Main CategoriesMetaphysics and the SupernaturalMetaphysics, Mysticism and Initiation Metaphysics of Ping-Pong, The

Metaphysics of Ping-Pong, The

Product no.: 978-0835609425
When a mortifying defeat to his teenage son rekindles his lifelong passion for table tennis, keen philosopher Guido Mina di Sospiro sets out to learn the game properly.

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Publisher's Synopsis
Guido's love for spinning a feather-weight ball takes him from his local Ping-Pong club, populated by idiosyncratic players with extraordinary stories to tell, to training drills with a world-class coach. This seemingly harmless game also leads him into sticky situations in the CIA headquarters and the ganglands of Washington, D.C.

Woven throughout his Ping-Pong epiphany are philosophical ruminations on Plato and Aristotle, metaphysicians and empiricists, Jung's dark shadow, Sun Tzu's war tactics, the I Ching, and much more. As Guido's journey takes him from Big Sur to a nail-biting showdown in China against a string of elite players, he finds that Ping-Pong can teach us a surprising amount about life.

Reviews
"The sports metaphor is a tired cliché, right? Well, if that's the case, maybe being a cliché isn't so bad. Actually, sports seem to be growing in rhetorical stature; more so than ever they are used as a microcosm for examining the larger struggles of life.

Possibly the most zany entry into the sport-as-microcosm category is Guido Mina di Sospiro's The Metaphysics of Ping-Pong. 'There are two breeds of Ping-Pong players: empiricists and metaphysicians,' he writes. 'By adopting anti-spin paddles, empiricists declare explicitly who they are and what they stand for. Metaphysicians, on the other hand, are fascinated by the mysteries of spin.' This is the world of TT (table tennis) for di Sospiro. What many Americans see as a basement game, he sees as an embodiment of competing philosophical views. This isn't you versus your little brother; this is Plato versus Aristotle.  

What makes di Sospiros's outlandish claims palatable, even refreshing, is his bizarre way of telling the story. Coming to the sport in middle age, di Sospiro delves into the history of TT—a slow transition toward a sport dominated by spin. As this history unfolds in di Sospiro's telling we also come to know a multicultural world of players who hang around community centers and bonafide Ping-Pong clubs throughout the D.C and L.A. areas. Di Sospiro discusses the Tao with the Chinese players—as he admires their technique. He takes impromptu lessons from a Dominican pro. He contemplates a mind-twisting Sufi parable with a Lebanese stranger. The list of characters he encounters, each imparting a bit more wisdom than the last, leads di Sospiro on a personal journey that will end up forcing him to reconsider past actions and refocus his mission in life.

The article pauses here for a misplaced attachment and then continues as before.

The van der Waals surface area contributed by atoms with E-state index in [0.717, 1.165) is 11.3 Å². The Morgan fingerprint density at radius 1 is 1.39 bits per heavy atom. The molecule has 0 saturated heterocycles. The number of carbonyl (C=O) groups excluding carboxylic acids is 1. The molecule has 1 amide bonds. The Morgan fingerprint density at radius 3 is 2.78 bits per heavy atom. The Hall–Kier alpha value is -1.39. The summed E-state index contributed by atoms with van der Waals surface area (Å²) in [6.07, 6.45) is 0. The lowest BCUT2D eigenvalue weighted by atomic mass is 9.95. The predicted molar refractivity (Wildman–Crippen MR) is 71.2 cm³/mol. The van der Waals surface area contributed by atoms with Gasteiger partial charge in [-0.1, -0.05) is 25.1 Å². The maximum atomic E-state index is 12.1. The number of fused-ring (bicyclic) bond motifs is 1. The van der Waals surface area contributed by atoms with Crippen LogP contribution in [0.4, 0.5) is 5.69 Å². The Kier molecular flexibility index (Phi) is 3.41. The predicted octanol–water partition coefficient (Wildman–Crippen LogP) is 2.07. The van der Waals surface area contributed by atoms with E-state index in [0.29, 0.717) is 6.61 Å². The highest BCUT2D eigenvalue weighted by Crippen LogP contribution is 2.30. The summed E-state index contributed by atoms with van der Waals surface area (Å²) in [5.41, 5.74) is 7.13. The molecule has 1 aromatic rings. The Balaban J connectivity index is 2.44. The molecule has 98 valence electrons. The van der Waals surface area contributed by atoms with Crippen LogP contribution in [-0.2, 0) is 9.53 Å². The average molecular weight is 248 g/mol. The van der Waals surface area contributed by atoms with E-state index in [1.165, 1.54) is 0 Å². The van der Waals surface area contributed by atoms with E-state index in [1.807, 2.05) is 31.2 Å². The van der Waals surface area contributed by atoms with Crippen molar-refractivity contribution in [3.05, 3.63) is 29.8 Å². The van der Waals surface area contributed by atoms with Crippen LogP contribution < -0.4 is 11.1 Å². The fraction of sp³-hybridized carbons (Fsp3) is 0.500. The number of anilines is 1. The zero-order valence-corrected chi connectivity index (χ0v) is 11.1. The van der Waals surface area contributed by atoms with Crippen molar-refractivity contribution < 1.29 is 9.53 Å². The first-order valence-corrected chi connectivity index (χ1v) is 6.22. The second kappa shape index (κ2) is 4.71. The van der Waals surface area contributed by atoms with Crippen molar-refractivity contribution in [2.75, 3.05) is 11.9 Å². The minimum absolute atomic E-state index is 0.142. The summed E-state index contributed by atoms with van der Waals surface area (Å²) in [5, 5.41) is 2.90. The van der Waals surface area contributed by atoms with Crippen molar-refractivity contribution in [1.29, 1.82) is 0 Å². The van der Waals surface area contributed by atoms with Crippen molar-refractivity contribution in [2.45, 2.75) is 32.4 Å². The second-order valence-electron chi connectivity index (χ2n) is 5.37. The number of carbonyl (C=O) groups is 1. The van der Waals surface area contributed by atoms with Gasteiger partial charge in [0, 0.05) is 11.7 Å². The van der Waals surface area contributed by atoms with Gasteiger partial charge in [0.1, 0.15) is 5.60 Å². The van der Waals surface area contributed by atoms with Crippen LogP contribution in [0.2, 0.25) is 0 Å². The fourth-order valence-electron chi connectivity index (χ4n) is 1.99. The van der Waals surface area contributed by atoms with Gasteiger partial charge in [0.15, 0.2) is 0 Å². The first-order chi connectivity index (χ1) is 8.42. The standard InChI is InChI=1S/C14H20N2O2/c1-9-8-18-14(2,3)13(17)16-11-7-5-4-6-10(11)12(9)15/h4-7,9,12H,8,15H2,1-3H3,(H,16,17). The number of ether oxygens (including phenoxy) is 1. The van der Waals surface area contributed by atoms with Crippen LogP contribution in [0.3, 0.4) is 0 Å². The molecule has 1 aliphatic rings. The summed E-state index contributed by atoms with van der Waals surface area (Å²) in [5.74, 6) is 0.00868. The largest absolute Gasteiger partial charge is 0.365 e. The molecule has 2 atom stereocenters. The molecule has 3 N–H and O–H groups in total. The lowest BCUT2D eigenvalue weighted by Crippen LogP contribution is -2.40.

He is just as likely to quote Sheryl Crow as analyze the work of Carl Jung. Or shout the name of his favorite paddle: Kokutaku Blutenkirsche! When you're done, you just might order a Kokutaku yourself."         ~Publishers Weekly

Excerpt
"Table tennis began as a diversion for the upper class in Victorian England to mimic lawn tennis. Some say that, at first, players used books as rackets, others cigar-box lids with balls made of cork or solid rubber. Later, the rackets became drum battledores. Due to the lack of control, table tennis – or whiff-whaff, Gossima, ping-pong – at this stage was hardly a sport. 1900, however, was a seminal year, as the hollow celluloid ball was introduced. Hardbats became the typical racket – the same bats used by Miller, Schoenberg and Gershwin, among millions of others – and the game remained virtually unaltered for over half a century, dominated by European and American players.

Then, at the 1952 World Championships in Bombay, Asia entered the scene. After training behind closed doors, Japan’s least talented player on the team, bespectacled and unassuming Hiroji Satoh, unveiled his secret weapon: the sponge racket, – a wooden blade covered on both sides in thick foam. It was formidable."

Author Mina di Sospiro, Guido
Book Type Trade Paperback
Page Count 240 pp.
Publisher Quest Books 2015
Browse these categories as well: Metaphysics, Mysticism and Initiation, Spiritual Biography and Autobiography, Humanistic and Transpersonal Psychology, Self-Help and Relationships, Noteworthy Releases 2015

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